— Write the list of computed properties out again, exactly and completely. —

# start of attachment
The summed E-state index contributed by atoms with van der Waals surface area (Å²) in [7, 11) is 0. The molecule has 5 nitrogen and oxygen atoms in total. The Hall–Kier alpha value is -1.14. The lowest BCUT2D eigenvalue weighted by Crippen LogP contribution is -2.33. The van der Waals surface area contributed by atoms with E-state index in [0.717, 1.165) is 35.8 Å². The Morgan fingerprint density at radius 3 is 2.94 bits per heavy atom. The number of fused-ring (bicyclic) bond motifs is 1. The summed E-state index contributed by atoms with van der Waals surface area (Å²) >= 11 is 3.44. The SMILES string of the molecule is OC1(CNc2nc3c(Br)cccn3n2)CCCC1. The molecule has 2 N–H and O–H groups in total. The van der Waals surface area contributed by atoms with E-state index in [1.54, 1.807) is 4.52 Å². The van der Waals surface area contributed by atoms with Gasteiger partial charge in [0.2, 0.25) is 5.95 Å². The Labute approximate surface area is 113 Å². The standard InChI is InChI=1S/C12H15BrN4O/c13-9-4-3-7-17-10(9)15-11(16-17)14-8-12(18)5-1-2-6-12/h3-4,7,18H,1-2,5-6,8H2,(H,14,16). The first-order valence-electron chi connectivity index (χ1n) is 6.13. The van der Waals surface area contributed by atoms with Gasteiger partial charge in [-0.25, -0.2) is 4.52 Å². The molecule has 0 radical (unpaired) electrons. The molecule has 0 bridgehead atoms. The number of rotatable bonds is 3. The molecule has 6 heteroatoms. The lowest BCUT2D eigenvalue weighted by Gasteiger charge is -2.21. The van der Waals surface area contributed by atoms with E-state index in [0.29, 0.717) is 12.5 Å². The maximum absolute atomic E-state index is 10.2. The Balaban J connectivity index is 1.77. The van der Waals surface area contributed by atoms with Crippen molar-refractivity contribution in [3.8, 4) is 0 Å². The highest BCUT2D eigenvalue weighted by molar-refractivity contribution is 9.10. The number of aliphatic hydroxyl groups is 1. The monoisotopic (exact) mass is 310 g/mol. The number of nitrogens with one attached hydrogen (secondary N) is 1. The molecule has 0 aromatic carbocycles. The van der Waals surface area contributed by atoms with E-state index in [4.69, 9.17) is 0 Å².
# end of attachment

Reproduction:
The summed E-state index contributed by atoms with van der Waals surface area (Å²) in [7, 11) is 0. The molecule has 5 nitrogen and oxygen atoms in total. The Hall–Kier alpha value is -1.14. The lowest BCUT2D eigenvalue weighted by Crippen LogP contribution is -2.33. The van der Waals surface area contributed by atoms with E-state index in [0.717, 1.165) is 35.8 Å². The Morgan fingerprint density at radius 3 is 2.94 bits per heavy atom. The number of fused-ring (bicyclic) bond motifs is 1. The summed E-state index contributed by atoms with van der Waals surface area (Å²) >= 11 is 3.44. The SMILES string of the molecule is OC1(CNc2nc3c(Br)cccn3n2)CCCC1. The molecule has 2 N–H and O–H groups in total. The van der Waals surface area contributed by atoms with E-state index in [1.54, 1.807) is 4.52 Å². The van der Waals surface area contributed by atoms with Gasteiger partial charge in [0.2, 0.25) is 5.95 Å². The Labute approximate surface area is 113 Å². The standard InChI is InChI=1S/C12H15BrN4O/c13-9-4-3-7-17-10(9)15-11(16-17)14-8-12(18)5-1-2-6-12/h3-4,7,18H,1-2,5-6,8H2,(H,14,16). The first-order valence-electron chi connectivity index (χ1n) is 6.13. The van der Waals surface area contributed by atoms with Gasteiger partial charge in [-0.25, -0.2) is 4.52 Å². The molecule has 0 radical (unpaired) electrons. The molecule has 0 bridgehead atoms. The number of rotatable bonds is 3. The molecule has 6 heteroatoms. The lowest BCUT2D eigenvalue weighted by Gasteiger charge is -2.21. The van der Waals surface area contributed by atoms with E-state index in [0.29, 0.717) is 12.5 Å². The maximum absolute atomic E-state index is 10.2. The Balaban J connectivity index is 1.77. The van der Waals surface area contributed by atoms with Crippen molar-refractivity contribution in [3.8, 4) is 0 Å². The highest BCUT2D eigenvalue weighted by molar-refractivity contribution is 9.10. The number of aliphatic hydroxyl groups is 1. The monoisotopic (exact) mass is 310 g/mol. The number of nitrogens with one attached hydrogen (secondary N) is 1. The molecule has 0 aromatic carbocycles. The van der Waals surface area contributed by atoms with E-state index in [4.69, 9.17) is 0 Å².